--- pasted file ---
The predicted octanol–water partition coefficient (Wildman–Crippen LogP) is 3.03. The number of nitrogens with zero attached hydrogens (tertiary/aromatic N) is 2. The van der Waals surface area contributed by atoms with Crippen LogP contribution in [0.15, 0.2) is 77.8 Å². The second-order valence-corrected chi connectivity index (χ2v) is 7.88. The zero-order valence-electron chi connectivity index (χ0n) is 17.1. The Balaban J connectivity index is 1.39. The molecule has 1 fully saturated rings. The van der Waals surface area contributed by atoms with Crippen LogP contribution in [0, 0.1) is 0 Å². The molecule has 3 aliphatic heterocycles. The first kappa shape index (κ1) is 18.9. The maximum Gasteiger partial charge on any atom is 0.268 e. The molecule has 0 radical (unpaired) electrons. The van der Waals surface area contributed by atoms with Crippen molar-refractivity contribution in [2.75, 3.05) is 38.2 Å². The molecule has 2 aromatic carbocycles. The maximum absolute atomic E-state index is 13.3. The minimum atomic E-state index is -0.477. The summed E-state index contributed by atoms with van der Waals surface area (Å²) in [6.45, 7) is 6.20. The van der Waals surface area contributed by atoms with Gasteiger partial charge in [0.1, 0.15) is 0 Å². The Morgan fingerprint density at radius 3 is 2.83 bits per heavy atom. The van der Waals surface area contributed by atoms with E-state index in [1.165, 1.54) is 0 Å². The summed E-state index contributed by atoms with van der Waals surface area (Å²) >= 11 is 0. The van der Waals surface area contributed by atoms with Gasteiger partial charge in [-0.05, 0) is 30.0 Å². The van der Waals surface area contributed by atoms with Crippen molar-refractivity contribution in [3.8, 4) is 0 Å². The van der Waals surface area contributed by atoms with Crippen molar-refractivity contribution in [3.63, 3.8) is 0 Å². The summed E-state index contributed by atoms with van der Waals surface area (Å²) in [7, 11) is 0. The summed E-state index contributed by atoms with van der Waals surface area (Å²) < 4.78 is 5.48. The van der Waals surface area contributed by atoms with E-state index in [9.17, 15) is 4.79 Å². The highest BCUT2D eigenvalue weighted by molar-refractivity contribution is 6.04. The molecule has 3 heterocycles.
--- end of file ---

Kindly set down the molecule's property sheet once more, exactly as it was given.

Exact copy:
The predicted octanol–water partition coefficient (Wildman–Crippen LogP) is 3.03. The number of nitrogens with zero attached hydrogens (tertiary/aromatic N) is 2. The van der Waals surface area contributed by atoms with Crippen LogP contribution in [0.15, 0.2) is 77.8 Å². The second-order valence-corrected chi connectivity index (χ2v) is 7.88. The zero-order valence-electron chi connectivity index (χ0n) is 17.1. The Balaban J connectivity index is 1.39. The molecule has 1 fully saturated rings. The van der Waals surface area contributed by atoms with Crippen LogP contribution in [0, 0.1) is 0 Å². The molecule has 3 aliphatic heterocycles. The first kappa shape index (κ1) is 18.9. The maximum Gasteiger partial charge on any atom is 0.268 e. The molecule has 0 radical (unpaired) electrons. The van der Waals surface area contributed by atoms with Crippen molar-refractivity contribution in [2.75, 3.05) is 38.2 Å². The molecule has 2 aromatic carbocycles. The maximum absolute atomic E-state index is 13.3. The minimum atomic E-state index is -0.477. The summed E-state index contributed by atoms with van der Waals surface area (Å²) in [6.45, 7) is 6.20. The van der Waals surface area contributed by atoms with Gasteiger partial charge in [0.1, 0.15) is 0 Å². The Morgan fingerprint density at radius 3 is 2.83 bits per heavy atom. The van der Waals surface area contributed by atoms with E-state index in [1.165, 1.54) is 0 Å². The summed E-state index contributed by atoms with van der Waals surface area (Å²) >= 11 is 0. The van der Waals surface area contributed by atoms with Gasteiger partial charge in [-0.05, 0) is 30.0 Å². The van der Waals surface area contributed by atoms with Crippen molar-refractivity contribution in [3.8, 4) is 0 Å². The van der Waals surface area contributed by atoms with Crippen molar-refractivity contribution in [3.63, 3.8) is 0 Å². The summed E-state index contributed by atoms with van der Waals surface area (Å²) in [7, 11) is 0. The summed E-state index contributed by atoms with van der Waals surface area (Å²) < 4.78 is 5.48. The van der Waals surface area contributed by atoms with E-state index in [9.17, 15) is 4.79 Å². The highest BCUT2D eigenvalue weighted by molar-refractivity contribution is 6.04. The molecule has 3 heterocycles.